Next I needed to devise a situation that would provide a logical and valid reason for my heroine to be on the private island owned by my hero. When I finally came up with a premise that I liked, I started working on the details of the storyline and then the writing of the manuscript.

I liked working out the mystery elements. Does the heroine have an ulterior motive for being on the island other than what she told the hero? A hero who doesn't have a past, does that make him a dangerous man hiding behind a false identity? Is the heroine in danger from him? And the mystery of the island itself, exactly what happened all those years ago and why is a thirty year old event suddenly creating a danger for today?

And after I formulated the questions, I had to come up with logical answers.

DÉJÀ VU was a fun book to write. I end up really agonizing over some of them. I'm working on a romantic suspense mystery right now that's not going as smoothly as I'd like. Others seem to flow with very few problems. Too bad they can't all flow that easily. :)


There are several excerpts from DÉJÀ VU on my website as well as excerpts and reviews for my other books. Stop by and take a look. And while you're there, be sure to enter my trivia contest.

Then check out my guest blog at The Romance Studio's main blog on Friday, January 15th. I'm talking some more about writing DÉJÀ VU.

Sunday, January 3, 2010

Weirdest News Stories of 2009

We may be facing shortages of fossil fuel, clean drinking water, jobs, and a definite big time shortage of world peace, but there's one thing we still have in abundance—weird news stories. I'm going to ignore those big headline grabbing stories involving people desperately seeking their fifteen minutes of fame and concentrate on the stories that didn't make every television newscast, newspaper headline (both real newspaper and tabloid), and magazine.

1. Driving Furniture While Intoxicated. A man in Ohio equipped his bar stool with a lawnmover engine, downed fifteen beers, then went zipping down a public street on his motorized bar stool at 38 miles per hour. Not to be outdone, a man in Minnesota was arrested when he plowed his motorized recliner into a parked car. And finally, a woman in Wisconsin drank seven or eight brandy and cokes, then called 911 to report herself driving drunk. The police pulled her over, gave her a breathalyzer test, and concluded she was right.

2. Busted Justice. When British retailer Marks & Spencer started charging more for bras size DD and larger, a British woman used her Facebook group with 17,000 members to bring Marks & Spencer to their knees and they dropped the additional increase in their price.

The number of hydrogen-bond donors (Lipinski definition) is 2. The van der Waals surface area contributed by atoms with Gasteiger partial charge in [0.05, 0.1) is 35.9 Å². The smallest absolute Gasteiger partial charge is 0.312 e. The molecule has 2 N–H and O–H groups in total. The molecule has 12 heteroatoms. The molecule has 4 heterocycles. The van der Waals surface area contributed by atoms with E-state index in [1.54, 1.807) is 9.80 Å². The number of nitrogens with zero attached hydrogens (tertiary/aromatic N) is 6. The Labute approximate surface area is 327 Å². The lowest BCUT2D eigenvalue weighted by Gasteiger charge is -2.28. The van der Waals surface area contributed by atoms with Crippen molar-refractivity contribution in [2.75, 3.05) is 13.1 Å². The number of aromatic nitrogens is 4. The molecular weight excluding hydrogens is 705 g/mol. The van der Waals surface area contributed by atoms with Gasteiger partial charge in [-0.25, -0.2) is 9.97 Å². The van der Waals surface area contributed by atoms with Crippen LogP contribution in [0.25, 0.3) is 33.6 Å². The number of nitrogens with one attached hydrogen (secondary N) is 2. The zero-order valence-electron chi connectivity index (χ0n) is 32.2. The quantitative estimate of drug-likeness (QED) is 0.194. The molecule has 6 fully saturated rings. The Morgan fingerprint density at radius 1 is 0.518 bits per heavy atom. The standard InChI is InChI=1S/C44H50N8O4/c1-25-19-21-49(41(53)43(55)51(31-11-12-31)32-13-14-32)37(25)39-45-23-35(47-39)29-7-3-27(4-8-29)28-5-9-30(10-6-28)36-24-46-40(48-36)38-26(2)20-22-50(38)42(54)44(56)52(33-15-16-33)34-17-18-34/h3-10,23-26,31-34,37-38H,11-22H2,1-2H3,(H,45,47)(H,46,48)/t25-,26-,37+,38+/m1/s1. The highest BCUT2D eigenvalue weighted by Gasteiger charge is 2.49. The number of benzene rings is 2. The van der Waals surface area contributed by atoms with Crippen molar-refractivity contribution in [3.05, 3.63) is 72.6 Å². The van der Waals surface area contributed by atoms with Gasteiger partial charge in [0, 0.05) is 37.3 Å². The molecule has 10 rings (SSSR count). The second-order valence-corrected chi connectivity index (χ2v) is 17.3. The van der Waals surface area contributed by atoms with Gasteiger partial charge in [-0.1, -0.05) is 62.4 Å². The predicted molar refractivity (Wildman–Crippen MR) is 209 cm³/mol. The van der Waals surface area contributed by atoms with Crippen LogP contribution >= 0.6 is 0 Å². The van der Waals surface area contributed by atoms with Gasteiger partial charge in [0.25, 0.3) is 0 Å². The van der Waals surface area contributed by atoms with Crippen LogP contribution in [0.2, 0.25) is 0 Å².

3. Moonwalk Like An Ancient Egyptian. Following the death of Michael Jackson, crowds gathered at Chicago's Field Museum because they thought they could see Jackson's face in a 3000 year old statuette.

4. Antisocial Media. A teen in Staten Island, NY, walking down a sidewalk while texting, fell into an open manhole. Within hours of being rescued she was tweeting about it. In a Sao Paulo, Brazil, prison the inmates began smuggling in cell phones by carrier pigeon.

5. Urine Luck. A strange save the Earth campaign. A Brazilian environmental group is encouraging everyone to save water by peeing in the shower, claiming it would save 1000 gallons of water annually.

6. Horsing Around. One interspecies romp is bad enough, but get caught twice and you are in really big time trouble as a 50 year old man found out who was sentenced to three years in prison and banned from ever going near a stable again.

7. Unbelievably Fertile. For years an Arkansas woman and her husband had been trying to conceive without any luck. Then it happened not just once, but twice. She somehow managed to conceive a second child while still pregnant with her first. The phenomenon, known as superfetation, is so rare that doctors know of only ten other cases.

8. This Is Your Brain On Drugs. A 20 year old Pennsylvania man was caught by the sheriff using an extra-large homemade bong to "mellow out his cat." The sheriff said he knew it wasn't the first time it had happened, it was just the first time someone had been caught.

9. Excuses, Excuses. A Belgian teen claimed she fell asleep in a tattoo artist's chair and woke up with fifty-six stars tattooed on her face. The artist claimed she was a willing client. Days later she admitted she didn't want to tell her parents the truth.

10. Nude Coffee Kerfuffle. A 29 year old man was busted in his own home for drinking his morning coffee in the nude. It seems the two women and a 7 year old boy spotted him sipping his coffee au naturel while they cut through his yard on the way to a park. A jury convicted him of indecent exposure, but the judge did not fine or sentence him. He's vowing to appeal the conviction.

11. Google Worship. SEO…Search Engine Optimization…is a fancy way of saying sell yourself in any way possible to rank high in an internet search. This became an obsession in 2009 with not only media companies and retailers, but also municipalities. The French coastal town of Eu announced that it was considering changing its name because people searching for the vacation town on the Web are instead inundated with information on the European Community, also known as the EU.

12. Moo-ving Research. Farmers have been trying to get their cows to produce more milk for a long time. Scientists at England's Newcastle University gave us a solution—talk to the animals. The researchers found that cows with names produced one to two pints of milk more per day than cows that weren't given names.

And that's a dozen of the weirdest news stories from 2009. Do any of you have weird news stories that have come to your attention during the last year?